If you know or suspect your teen suffers from Nonsuicidal self-injury (NSSI) teenager, know that you are not alone, and there’s hope. Finding cuts, burns, bruising, severe scratches, carvings or other unexplained injuries is terrifying. Let’s work together toward a path of recovery for your teen and healing for you and your family.

 

#TeenHealing #ParentingSupport #ThriveTogether #MentalHealthJourney #Self-harm #TeenRecovery

Warning Signs Your Daughter (or Son) Are Hurting Themselves?

  1. Unexplained injuries or scars
  2. Wearing long sleeves or pants in hot weather
  3. Pulling away from family and friends
  4. Being secretive
  5. Signs of distress or emotional turmoil: anxiety, depression, insomnia
  6. Expressing feelings of hopelessness 

 

Why Do Teenagers Cut Themselves?

  1. Cutting and other common self-injurious behaviors (SBI) are a way of emotional regulation.  Teenagers who hurt themselves do it to relieve the feelings and their emotional upheaval like stress, anxiety caused by conflict, self-image, sometimes bullying and other situations that result in intense emotions that are overwhelming.  These feelings of distress are often released with intentional bodily harm: cutting, scratching, burning, hitting, fresh injuries etc. 

  2. The DSM-5 recognizes NSSI as a medical condition.  They define it as deliberate, self-inflicted destruction of body tissue without suicidal intent. 
  3. There is a link between harming oneself and some mood disorders like borderline personality disorder (BPD.)

 

Here are three helpful parent resources for teens who engage in self-injury.

  1. Crisis Text Line:

    • Website: Crisis Text Line
    • Description: Crisis Text Line provides free 24/7 crisis support via text messaging. Teens can text “HELLO” to 741741 to connect with a trained crisis counselor who can offer support and resources for dealing with self-harm or other emotional issues.
  2. To Write Love on Her Arms (TWLOHA):

    • Website: To Write Love on Her Arms
    • Description: TWLOHA is a non-profit organization that focuses on helping people struggling with depression, addiction, self-injury, and suicidal thoughts. They provide information, resources, and stories of hope to inspire and encourage teens and young adults.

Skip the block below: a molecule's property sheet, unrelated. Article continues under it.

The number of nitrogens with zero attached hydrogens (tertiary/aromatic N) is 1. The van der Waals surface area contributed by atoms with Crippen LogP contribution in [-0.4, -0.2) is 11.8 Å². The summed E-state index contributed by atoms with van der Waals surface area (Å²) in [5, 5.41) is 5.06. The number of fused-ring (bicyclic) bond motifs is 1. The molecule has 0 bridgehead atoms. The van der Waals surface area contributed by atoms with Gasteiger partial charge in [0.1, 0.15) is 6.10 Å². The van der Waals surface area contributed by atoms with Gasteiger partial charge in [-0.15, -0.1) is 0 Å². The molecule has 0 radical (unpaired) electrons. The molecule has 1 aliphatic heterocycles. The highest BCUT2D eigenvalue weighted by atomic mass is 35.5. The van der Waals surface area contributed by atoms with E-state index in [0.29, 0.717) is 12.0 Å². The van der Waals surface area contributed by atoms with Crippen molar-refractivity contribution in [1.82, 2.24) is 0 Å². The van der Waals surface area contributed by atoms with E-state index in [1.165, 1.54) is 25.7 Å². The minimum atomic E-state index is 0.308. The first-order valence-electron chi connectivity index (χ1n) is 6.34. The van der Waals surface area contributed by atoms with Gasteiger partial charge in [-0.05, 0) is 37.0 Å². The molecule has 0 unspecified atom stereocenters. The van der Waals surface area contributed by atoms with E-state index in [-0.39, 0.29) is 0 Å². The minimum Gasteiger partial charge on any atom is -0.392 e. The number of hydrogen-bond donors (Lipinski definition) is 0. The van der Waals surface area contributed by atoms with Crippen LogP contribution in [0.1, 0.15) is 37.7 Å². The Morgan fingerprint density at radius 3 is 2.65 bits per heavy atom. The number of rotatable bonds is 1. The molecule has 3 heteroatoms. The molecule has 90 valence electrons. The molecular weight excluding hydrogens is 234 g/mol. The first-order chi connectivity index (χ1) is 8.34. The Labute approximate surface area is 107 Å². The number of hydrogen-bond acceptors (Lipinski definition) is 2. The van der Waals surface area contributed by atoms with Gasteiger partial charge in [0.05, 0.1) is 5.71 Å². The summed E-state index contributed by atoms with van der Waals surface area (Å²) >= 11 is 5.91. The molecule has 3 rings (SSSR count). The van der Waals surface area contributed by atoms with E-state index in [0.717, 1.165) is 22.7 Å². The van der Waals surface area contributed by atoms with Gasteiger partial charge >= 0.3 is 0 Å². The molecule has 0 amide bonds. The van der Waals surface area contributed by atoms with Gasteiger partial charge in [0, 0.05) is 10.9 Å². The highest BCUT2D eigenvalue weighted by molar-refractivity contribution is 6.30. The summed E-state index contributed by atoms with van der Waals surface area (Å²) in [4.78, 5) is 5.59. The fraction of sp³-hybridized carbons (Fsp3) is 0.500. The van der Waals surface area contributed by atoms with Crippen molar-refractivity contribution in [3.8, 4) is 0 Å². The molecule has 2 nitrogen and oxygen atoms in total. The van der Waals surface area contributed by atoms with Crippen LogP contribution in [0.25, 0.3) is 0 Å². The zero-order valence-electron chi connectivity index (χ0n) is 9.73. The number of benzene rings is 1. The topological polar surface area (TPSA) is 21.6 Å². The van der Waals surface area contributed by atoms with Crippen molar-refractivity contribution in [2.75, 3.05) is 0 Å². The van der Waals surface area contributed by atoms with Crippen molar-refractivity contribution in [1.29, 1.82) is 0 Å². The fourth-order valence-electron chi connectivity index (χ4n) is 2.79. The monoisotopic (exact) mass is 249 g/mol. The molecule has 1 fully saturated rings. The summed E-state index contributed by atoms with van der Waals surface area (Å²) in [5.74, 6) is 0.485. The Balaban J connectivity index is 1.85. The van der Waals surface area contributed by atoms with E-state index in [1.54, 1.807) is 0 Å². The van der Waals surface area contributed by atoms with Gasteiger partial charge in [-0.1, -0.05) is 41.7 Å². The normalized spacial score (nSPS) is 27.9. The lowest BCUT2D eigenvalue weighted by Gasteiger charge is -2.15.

3. National Alliance on Mental Illness (NAMI):

    • Website: NAMI
    • Description: NAMI offers support and resources for individuals and families affected by mental health issues, including self-harm. They have local chapters across the United States that provide support groups and educational programs to help teens and their families navigate mental health challenges.

Are you Scared for Your Child?

You don’t have to go through this alone.  I can help you find support and understand how to start the healing process. Schedule a FREE consultation, there’s no obligation. 

 

Self-harm is a serious issue, and if you or someone you know is struggling with self-harm or related mental health issues, we strongly recommend seeking the guidance of a qualified mental health professional first. 

Disclaimer:

The information provided here is intended for educational purposes only. It is not a substitute for professional medical or mental health advice, diagnosis, or treatment. The content presented here is based on general knowledge and research up to the publication date. empowermyteen.com and its authors strive to provide accurate and up-to-date information, but we cannot guarantee the completeness or accuracy of the information presented in this article. 

If you or someone you know is in crisis or experiencing thoughts of self-harm or suicide, please seek immediate help by contacting a crisis hotline or visiting the nearest emergency room. 

In the United States, you can reach the National Suicide Prevention Lifeline at 1-800-273-TALK (1-800-273-8255) for confidential support 24/7.